This film is a true story and a brilliant depiction of friendship that manages to be witty, warm, uplifting, and, just when you thought you were safe, utterly heartbreaking. It’s also frequently laugh-out-loud funny.
MacLaine grabbing Dukakis by the bangs, shoving her head back with a sneering “Have your roots done,” radiates more feminine fellowship than a dozen sisterhoods of the travelling pants. Not bad for a movie that alternates the tragedy of dying young and beautiful against the comedy of growing old and bitter.
The six women of the film steal the show in Steel Magnolias with their terrific performances. masterfully shifting from comedy to drama to bring an emotional train ride while entertaining us with their top notch chemistry.
The principal pleasure of the movie is in the ensemble work of the actresses, as they trade one-liners and zingers and stick together and dish the dirt. Steel Magnolias is willing to sacrifice its over-all impact for individual moments of humor, and while that leaves us without much to take home, you've got to hand it to them: The moments work.
Steel Magnolias is an old-fashioned "klatsch" film, a prefeminist relic in which a group of women eschew the public world of men in favor of the community of the coffee table. Their world is shown as inferior to men's in terms of power but superior to it in emotion and insight into the things that "really matter."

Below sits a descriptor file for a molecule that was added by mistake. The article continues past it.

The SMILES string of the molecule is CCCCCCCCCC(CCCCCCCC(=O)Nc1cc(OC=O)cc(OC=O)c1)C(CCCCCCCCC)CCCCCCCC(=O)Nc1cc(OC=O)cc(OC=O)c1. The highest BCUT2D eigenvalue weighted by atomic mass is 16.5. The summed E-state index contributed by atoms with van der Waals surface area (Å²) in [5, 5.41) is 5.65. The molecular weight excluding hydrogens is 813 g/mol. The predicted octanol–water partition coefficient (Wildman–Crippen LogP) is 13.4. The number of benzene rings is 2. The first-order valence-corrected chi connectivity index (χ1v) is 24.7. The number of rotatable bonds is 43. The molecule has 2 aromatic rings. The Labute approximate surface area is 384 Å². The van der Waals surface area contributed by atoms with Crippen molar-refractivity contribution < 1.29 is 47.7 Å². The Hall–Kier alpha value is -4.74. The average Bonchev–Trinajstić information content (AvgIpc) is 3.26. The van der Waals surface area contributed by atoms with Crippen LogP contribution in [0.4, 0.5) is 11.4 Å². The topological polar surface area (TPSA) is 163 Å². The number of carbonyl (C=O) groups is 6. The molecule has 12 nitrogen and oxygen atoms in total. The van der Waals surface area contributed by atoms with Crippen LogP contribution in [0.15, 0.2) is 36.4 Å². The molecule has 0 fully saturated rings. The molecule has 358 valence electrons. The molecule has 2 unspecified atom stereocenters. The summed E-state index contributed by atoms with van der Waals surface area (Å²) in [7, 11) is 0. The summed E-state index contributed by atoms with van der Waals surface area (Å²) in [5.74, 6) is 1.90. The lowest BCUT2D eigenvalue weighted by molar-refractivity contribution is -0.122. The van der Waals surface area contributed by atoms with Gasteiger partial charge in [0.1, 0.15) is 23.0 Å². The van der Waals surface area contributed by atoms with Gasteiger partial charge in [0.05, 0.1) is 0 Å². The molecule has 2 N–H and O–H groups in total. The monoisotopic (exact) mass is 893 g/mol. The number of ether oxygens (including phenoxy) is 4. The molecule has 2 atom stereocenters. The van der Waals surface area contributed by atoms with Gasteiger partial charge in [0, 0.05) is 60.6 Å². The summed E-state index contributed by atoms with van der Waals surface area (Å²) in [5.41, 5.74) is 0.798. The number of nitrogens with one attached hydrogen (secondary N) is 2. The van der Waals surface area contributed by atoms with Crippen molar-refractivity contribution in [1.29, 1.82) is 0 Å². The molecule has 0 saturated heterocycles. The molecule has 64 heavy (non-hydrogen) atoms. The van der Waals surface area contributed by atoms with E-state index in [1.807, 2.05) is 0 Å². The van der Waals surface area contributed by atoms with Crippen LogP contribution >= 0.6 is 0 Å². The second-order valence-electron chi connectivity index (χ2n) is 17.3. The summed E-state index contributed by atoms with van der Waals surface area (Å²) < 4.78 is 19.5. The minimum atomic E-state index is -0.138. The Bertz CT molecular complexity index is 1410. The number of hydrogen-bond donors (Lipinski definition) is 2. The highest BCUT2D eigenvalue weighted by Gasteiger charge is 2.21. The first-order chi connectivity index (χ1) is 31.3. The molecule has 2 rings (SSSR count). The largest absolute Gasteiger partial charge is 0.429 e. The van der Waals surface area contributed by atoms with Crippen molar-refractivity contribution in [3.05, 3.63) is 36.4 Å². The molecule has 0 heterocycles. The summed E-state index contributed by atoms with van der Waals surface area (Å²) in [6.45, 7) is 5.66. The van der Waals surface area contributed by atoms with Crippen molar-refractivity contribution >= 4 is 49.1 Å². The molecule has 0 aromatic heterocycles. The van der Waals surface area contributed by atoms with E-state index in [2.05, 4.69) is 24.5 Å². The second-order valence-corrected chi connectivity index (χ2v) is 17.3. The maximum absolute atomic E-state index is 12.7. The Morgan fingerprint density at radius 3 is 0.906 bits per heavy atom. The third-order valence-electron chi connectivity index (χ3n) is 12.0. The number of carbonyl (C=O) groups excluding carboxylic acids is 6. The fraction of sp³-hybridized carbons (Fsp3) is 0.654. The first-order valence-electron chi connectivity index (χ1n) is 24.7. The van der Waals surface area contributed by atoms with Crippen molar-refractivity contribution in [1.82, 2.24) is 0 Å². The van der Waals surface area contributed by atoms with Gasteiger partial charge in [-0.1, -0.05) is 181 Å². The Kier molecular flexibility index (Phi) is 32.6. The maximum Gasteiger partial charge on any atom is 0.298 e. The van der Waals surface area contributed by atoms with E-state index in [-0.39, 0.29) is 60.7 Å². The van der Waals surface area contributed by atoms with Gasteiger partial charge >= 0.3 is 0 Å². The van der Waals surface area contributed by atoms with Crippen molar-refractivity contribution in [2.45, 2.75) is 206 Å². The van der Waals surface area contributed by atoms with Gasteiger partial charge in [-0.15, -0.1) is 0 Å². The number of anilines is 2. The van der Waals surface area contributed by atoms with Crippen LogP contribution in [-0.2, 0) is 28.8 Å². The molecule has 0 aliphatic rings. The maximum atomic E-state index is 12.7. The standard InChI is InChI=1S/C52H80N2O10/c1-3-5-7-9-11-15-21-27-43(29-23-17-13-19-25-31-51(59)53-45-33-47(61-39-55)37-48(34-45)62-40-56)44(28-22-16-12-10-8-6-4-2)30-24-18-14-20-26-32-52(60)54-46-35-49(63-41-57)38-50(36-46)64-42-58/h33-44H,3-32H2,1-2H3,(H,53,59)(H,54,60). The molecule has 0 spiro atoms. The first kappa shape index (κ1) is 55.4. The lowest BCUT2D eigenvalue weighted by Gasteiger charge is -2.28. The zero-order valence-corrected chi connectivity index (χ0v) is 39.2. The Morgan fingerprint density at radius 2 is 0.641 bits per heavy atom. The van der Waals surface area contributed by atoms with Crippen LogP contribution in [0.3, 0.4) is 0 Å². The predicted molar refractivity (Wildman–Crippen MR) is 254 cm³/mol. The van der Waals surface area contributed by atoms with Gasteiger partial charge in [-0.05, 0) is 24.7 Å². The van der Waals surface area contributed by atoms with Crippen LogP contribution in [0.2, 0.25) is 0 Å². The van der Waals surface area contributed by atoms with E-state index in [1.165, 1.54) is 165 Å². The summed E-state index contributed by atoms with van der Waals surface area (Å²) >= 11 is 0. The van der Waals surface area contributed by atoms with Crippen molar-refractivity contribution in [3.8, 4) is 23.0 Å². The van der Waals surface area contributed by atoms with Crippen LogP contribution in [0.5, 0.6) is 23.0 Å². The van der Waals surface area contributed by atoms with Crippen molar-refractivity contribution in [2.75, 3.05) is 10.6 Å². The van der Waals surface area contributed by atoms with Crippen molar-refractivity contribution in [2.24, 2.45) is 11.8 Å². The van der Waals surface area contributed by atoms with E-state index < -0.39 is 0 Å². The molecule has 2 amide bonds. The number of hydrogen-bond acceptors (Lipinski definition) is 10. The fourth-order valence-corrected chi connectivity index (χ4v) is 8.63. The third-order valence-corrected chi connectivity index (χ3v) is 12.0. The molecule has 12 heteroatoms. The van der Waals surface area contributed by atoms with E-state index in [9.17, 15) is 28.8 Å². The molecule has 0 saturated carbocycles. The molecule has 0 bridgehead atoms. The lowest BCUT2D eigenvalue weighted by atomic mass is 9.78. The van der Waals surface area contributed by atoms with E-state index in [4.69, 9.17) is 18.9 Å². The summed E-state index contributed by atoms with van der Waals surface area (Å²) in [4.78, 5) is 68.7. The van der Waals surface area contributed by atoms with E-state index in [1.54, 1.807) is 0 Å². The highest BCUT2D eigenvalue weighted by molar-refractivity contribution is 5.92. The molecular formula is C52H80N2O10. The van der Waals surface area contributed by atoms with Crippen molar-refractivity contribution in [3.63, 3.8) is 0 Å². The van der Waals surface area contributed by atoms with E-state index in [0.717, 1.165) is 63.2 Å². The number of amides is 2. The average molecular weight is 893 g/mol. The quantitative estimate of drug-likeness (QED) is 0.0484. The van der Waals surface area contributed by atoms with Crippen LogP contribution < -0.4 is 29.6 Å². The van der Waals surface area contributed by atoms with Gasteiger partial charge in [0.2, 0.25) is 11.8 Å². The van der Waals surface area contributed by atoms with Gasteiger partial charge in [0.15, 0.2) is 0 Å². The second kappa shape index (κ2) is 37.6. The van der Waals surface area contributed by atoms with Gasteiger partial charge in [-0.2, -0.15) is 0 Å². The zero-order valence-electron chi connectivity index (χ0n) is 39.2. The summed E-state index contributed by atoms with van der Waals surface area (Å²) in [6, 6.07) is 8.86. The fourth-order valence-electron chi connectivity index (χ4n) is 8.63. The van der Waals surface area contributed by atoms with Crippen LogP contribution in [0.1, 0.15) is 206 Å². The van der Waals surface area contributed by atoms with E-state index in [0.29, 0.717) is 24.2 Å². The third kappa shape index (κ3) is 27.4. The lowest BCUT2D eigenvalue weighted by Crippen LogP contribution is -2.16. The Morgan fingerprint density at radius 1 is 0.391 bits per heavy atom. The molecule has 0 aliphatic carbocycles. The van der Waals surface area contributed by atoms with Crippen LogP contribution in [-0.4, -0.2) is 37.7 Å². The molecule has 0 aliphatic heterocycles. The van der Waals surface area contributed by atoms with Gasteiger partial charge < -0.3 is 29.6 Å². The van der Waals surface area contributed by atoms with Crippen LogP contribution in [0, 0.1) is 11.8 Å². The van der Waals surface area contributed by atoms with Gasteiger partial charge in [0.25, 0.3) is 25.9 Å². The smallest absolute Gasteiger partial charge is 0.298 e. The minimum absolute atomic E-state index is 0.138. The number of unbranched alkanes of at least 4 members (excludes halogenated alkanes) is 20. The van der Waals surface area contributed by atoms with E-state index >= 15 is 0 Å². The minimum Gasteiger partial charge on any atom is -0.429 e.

Everything Terms of Endearment's detractors
accused Terms of being: a synthetic, manipulative tragi-comedy with
performances more appropriate to a proscenium arch - or to a drag show -
than to the wide screen. And yet, there are moments in the movie of high
comedy and sequences of searing truth. At its worst, Steel Magnolias is
vastly inferior to Designing Women; at its best, it brings to mind (but
never equals) Tennessee Williams. [20 Nov 1989]
Steel Magnolias is pop entertainment of an especially condescending, superficial sort. Its bitchiness and greeting-card truisms are made no more palatable by the fact that Mr. Harling probably wrote it with as much sincerity and passion as Mr. Shepard put into "Fool for Love."
The movie is an orgiastic celebration of big, sloppy emotions; it's the film equivalent of "Feelings." And what we're supposed to take from it is a renewed faith in the indomitable strength of women. But with all this big acting and all these stars elbowing for space in front of the camera, the film comes across as something quite the opposite of what was intended, not a tribute to femininity but a kind of grotesque parody -- a corn-pone variation on "The Women."
A great ensemble cast and a simple, touching script really makes Steel Magnolias a must see movie. There are funny moments, sad moments, and a lot of lessons about friendship and life. This is a great movie, and the actresses leading the cast really make the whole film.